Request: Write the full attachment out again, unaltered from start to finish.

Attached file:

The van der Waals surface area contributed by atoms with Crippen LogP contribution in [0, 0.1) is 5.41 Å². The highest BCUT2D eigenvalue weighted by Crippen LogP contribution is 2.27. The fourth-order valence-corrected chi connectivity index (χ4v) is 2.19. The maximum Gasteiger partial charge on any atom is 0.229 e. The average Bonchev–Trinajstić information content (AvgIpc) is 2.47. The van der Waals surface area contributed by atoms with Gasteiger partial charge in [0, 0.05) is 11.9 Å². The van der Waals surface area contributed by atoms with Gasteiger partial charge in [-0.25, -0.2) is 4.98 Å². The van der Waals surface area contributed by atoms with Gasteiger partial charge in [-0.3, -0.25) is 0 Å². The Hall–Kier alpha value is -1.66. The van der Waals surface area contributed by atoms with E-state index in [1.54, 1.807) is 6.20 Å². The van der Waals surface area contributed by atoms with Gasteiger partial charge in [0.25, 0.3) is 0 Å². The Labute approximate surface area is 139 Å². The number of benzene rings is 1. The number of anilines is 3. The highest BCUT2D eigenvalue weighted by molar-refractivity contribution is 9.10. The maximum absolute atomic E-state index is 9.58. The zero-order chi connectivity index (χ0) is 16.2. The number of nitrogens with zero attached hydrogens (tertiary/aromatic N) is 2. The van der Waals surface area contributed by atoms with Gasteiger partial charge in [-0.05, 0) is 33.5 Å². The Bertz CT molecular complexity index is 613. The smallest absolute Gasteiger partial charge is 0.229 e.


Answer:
The van der Waals surface area contributed by atoms with Crippen LogP contribution in [0, 0.1) is 5.41 Å². The highest BCUT2D eigenvalue weighted by Crippen LogP contribution is 2.27. The fourth-order valence-corrected chi connectivity index (χ4v) is 2.19. The maximum Gasteiger partial charge on any atom is 0.229 e. The average Bonchev–Trinajstić information content (AvgIpc) is 2.47. The van der Waals surface area contributed by atoms with Gasteiger partial charge in [0, 0.05) is 11.9 Å². The van der Waals surface area contributed by atoms with Gasteiger partial charge in [-0.25, -0.2) is 4.98 Å². The van der Waals surface area contributed by atoms with Gasteiger partial charge in [-0.3, -0.25) is 0 Å². The Hall–Kier alpha value is -1.66. The van der Waals surface area contributed by atoms with E-state index in [1.54, 1.807) is 6.20 Å². The van der Waals surface area contributed by atoms with Gasteiger partial charge in [0.25, 0.3) is 0 Å². The Labute approximate surface area is 139 Å². The number of benzene rings is 1. The number of anilines is 3. The highest BCUT2D eigenvalue weighted by molar-refractivity contribution is 9.10. The maximum absolute atomic E-state index is 9.58. The zero-order chi connectivity index (χ0) is 16.2. The number of nitrogens with zero attached hydrogens (tertiary/aromatic N) is 2. The van der Waals surface area contributed by atoms with Gasteiger partial charge in [-0.05, 0) is 33.5 Å². The Bertz CT molecular complexity index is 613. The smallest absolute Gasteiger partial charge is 0.229 e.